(canvas bag) or out of the back of their truck. Once you buy the
seafood, immediately put it on ice, in the refrigerator or in the
freezer. Some other tips for choosing safe seafood: Don't buy
cooked seafood, such as shrimp, crabs or smoked fish, if displayed
in the same case as raw fish. Cross-contamination can occur. Or, at
least, make sure the raw fish is on a level lower than the cooked
fish so that the raw fish juices don't flow onto the cooked items
and contaminate them. Don't buy frozen seafood if the packages are
open, torn or crushed on the edges. Avoid packages that are above
the frost line in the store's freezer. If the package cover is
transparent, look for signs of frost or ice crystals. This could
mean that the fish has either been stored for a long time or thawed
and refrozen. Recreational fishers who plan to eat their catch
should follow state and local government advisories about fishing
areas and eating fish from certain areas. As with meat and poultry,
if seafood will be used within two days after purchase, store it in
the coldest part of the refrigerator, usually under the freezer
compartment or in a special "meat keeper." Avoid packing it in
tightly with other items; allow air to circulate freely around the
package. Otherwise, wrap the food tightly in moisture-proof freezer
paper or foil to protect it from air leaks and store in the
freezer. Discard shellfish, such as lobsters, crabs, oysters, clams
and mussels, if they die during storage or if their shells crack or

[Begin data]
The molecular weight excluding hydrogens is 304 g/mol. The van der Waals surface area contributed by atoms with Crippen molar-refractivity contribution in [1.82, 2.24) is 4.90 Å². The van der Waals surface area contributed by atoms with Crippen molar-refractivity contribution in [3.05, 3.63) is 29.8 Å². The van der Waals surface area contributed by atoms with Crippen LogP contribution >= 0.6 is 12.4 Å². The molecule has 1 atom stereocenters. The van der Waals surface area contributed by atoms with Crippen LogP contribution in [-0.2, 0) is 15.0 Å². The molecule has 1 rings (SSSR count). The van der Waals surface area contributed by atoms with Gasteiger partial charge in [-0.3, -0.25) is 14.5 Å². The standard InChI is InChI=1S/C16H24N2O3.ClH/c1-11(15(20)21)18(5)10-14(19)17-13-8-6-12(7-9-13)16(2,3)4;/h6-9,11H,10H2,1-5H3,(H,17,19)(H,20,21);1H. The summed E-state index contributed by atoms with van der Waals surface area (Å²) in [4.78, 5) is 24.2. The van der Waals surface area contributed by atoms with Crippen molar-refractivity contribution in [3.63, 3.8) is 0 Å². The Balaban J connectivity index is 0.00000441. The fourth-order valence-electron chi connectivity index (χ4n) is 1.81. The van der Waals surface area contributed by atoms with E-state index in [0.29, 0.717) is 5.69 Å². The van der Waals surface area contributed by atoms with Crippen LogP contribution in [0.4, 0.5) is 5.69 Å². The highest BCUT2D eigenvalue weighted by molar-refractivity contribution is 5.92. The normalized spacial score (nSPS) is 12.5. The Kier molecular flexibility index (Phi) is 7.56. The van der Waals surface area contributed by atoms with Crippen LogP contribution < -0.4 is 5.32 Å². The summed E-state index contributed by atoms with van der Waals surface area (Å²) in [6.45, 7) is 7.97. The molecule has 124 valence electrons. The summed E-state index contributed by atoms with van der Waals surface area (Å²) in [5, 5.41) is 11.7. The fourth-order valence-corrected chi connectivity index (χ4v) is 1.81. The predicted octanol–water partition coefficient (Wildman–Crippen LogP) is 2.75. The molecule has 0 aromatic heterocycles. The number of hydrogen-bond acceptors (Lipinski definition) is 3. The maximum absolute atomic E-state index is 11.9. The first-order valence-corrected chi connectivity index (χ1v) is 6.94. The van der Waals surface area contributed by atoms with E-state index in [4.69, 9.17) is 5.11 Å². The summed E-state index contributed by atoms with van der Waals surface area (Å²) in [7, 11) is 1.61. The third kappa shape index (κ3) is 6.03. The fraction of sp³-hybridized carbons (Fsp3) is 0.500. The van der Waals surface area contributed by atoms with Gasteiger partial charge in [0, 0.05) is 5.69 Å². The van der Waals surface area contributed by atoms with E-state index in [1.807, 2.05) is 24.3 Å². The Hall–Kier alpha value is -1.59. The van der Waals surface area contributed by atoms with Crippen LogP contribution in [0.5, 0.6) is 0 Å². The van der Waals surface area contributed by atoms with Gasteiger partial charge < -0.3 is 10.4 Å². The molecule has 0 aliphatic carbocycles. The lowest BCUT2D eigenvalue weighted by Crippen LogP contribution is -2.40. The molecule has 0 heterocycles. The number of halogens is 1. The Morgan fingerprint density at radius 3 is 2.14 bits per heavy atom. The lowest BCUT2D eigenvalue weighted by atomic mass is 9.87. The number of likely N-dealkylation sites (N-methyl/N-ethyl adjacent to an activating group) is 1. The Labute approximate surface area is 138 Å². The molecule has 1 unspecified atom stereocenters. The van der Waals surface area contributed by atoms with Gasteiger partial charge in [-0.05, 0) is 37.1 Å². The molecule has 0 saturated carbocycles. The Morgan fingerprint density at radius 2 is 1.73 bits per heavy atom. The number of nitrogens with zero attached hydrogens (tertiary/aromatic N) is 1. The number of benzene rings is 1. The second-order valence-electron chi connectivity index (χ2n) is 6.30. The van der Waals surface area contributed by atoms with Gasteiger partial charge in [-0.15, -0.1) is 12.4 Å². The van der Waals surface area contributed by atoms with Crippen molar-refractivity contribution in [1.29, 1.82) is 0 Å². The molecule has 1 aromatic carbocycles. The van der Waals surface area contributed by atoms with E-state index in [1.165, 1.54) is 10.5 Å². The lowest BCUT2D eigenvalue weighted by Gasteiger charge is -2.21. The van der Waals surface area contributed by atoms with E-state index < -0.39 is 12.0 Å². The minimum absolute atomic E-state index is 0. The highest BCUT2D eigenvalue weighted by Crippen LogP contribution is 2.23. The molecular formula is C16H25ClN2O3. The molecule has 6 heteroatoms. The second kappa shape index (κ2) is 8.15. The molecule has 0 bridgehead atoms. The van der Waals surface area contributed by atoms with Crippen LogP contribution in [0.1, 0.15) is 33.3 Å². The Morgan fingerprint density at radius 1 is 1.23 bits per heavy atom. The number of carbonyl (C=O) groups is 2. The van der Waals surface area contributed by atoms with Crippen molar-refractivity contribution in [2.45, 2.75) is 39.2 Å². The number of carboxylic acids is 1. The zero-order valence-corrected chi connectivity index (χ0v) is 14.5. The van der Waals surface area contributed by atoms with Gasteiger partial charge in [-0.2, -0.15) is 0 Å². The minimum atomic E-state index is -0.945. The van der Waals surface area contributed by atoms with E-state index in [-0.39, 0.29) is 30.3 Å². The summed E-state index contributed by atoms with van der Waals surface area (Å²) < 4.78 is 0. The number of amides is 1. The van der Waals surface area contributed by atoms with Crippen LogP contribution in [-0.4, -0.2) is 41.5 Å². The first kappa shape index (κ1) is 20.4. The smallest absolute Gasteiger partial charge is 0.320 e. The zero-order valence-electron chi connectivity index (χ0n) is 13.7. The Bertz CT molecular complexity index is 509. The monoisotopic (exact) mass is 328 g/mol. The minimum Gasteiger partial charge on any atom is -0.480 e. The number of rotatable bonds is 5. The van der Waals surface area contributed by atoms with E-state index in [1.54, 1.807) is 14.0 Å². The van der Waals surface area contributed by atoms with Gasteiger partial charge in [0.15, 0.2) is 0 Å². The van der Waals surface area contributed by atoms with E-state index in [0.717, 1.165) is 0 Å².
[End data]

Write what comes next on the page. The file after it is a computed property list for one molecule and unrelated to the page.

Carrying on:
break. Live shellfish close up whe the shell is tapped.
If you are under treatment for any of these diseases, as
well as several others, you should avoid raw seafood.
yourself two points for knowing one or more of the risky
conditions. People with certain diseases and conditions need to be
especially careful because their diseases or the medicine they take
may put them at risk for serious illness or death from contaminated
seafood. These conditions include: liver disease, either from
excessive alcohol use, viral hepatitis, or other causes
hemochromatosis, an iron disorder diabetes stomach problems,
including previous stomach surgery and low stomach acid (for
example, from antacid use) cancer immune disorders, including HIV
infection long-term steroid use, as for asthma and arthritis Older
adults also may be at increased risk because they more often have
these conditions. People with these diseases or conditions should
never eat raw seafood-only seafood that has been thoroughly